Building a foundation for continuing care

MSF provides medical and mental health care in two established shelters run by the Tamaulipas Institute for Migrants in Mexico.
Mexico 2018 © Arlette Blanco/MSF
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To better meet the mental health needs of people on the move, MSF is working to build local capacity and integrate psychosocial services into all levels of care through projects in Honduras, El Salvador, and Mexico. “First, we intervene at the community level through training health promotion teams to recognize the mental health consequences of violence and displacement,” says Juan Carlos Arteaga, MSF regional mental health referent for Mexico and Central America.

We’re working to integrate mental health services into primary health care as well. “Health centers are close to the community, but most of the time they offer no mental health services at all,” says Arteaga. 

“The plan is to place psychologists there, and we try to give specialized attention and train medical staff on how to care for patients exposed to violence. We will try to pass along the skills they need to care for this population.”

MSF medical teams that treat patients at migrant shelters and deportation points in Central America and Mexico are also trained to recognize medically unexplained physical symptoms (MUPS). “Most of the time these kinds of symptoms are related to mental health issues,” says Arteaga. “Headaches, body pains, stomach ache . . . these complaints, especially where violence is common, are often related to underlying mental health problems.”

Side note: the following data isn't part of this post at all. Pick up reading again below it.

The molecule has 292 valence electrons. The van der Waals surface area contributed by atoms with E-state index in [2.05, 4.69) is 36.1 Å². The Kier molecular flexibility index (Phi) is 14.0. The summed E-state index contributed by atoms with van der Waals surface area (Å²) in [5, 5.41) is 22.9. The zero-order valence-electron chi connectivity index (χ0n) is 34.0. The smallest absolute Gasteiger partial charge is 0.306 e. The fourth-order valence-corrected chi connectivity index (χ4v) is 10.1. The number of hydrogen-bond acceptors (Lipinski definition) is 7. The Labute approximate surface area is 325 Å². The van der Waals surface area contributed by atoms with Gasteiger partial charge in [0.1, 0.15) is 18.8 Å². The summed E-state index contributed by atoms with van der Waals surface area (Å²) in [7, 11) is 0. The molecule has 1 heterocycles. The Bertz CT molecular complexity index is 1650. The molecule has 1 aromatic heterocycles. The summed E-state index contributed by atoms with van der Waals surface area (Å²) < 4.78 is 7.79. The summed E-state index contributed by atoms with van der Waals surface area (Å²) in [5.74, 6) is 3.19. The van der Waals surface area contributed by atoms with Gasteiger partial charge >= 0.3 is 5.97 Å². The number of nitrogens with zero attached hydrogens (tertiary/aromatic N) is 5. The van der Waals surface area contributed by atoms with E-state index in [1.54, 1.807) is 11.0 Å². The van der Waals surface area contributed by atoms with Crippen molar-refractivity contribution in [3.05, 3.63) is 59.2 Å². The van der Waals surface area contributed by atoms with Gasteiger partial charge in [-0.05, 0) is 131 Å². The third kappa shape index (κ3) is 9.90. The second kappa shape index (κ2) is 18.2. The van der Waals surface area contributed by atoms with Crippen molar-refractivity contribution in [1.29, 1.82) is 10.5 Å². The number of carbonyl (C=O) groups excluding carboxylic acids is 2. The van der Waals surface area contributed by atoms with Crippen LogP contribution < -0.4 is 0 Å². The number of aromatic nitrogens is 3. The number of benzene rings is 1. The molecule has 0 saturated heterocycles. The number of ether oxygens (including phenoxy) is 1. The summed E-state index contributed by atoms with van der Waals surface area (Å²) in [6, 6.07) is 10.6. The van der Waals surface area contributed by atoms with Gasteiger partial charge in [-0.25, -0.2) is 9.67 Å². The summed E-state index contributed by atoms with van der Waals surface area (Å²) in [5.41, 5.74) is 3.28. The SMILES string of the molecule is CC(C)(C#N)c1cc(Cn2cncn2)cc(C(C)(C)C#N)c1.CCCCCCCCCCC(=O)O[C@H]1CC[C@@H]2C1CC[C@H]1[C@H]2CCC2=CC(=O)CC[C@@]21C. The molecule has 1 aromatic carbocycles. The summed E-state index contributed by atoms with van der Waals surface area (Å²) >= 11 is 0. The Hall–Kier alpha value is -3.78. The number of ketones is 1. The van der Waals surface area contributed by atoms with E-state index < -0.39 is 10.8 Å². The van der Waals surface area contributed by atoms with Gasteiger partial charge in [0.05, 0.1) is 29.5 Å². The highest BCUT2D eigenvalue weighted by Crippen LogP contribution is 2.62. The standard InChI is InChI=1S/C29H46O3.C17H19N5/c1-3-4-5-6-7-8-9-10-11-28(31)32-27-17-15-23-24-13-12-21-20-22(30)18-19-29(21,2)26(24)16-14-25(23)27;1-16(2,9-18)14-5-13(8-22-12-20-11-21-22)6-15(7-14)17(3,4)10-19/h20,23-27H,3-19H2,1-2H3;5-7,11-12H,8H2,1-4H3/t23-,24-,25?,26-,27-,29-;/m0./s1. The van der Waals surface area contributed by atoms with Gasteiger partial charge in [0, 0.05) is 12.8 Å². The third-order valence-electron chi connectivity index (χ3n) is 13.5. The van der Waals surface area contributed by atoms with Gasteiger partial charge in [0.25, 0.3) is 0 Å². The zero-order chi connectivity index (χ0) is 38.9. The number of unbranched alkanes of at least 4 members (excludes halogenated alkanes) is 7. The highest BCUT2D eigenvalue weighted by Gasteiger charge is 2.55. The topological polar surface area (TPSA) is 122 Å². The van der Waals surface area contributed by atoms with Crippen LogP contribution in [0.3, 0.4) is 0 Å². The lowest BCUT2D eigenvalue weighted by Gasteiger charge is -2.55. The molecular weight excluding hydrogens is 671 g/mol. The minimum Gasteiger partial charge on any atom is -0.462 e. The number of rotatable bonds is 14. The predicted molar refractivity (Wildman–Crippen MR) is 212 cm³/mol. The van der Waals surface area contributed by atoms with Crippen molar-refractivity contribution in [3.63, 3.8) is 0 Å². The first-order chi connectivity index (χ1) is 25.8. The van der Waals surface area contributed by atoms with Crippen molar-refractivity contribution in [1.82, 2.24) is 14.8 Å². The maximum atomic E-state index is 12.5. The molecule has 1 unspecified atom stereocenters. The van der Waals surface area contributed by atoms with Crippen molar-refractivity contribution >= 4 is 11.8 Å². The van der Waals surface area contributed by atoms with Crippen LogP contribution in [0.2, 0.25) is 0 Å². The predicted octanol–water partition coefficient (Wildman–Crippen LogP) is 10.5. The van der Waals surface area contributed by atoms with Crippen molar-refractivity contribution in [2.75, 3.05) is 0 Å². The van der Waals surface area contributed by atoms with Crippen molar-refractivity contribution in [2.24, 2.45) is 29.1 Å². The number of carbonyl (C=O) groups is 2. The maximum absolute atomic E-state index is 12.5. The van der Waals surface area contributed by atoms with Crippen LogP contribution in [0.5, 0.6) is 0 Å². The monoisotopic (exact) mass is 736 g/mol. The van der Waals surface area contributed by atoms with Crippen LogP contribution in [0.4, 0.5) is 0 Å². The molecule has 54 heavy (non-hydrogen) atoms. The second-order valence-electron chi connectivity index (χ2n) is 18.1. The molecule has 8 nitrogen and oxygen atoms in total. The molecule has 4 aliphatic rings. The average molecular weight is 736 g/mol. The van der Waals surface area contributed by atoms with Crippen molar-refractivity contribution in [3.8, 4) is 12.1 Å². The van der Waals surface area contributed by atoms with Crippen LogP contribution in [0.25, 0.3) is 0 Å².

MSF is also pursuing partnerships with universities in Mexico and Honduras to integrate mental health care training into medical school curriculums. “In many Latin American countries there is a lack of health services in general,” says Arteaga. “So mental health care is often not a priority for the health systems.” Since most health centers don’t employ psychologists, many psychology students don’t learn how to care for people affected by violence or displacement.

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MSF hopes to work with Mexican and Central American universities and ministries of health to provide that training. “Together with other partners, we are trying to create a specific model, a specific curriculum for students,” says Arteaga. “We’ll provide university students with on-the-job training with MSF psychologists.” The project is still in the early planning stages, but Arteaga is hopeful that it could help to prepare a new generation of mental health professionals to address the growing needs among displaced people in Mexico and Central America.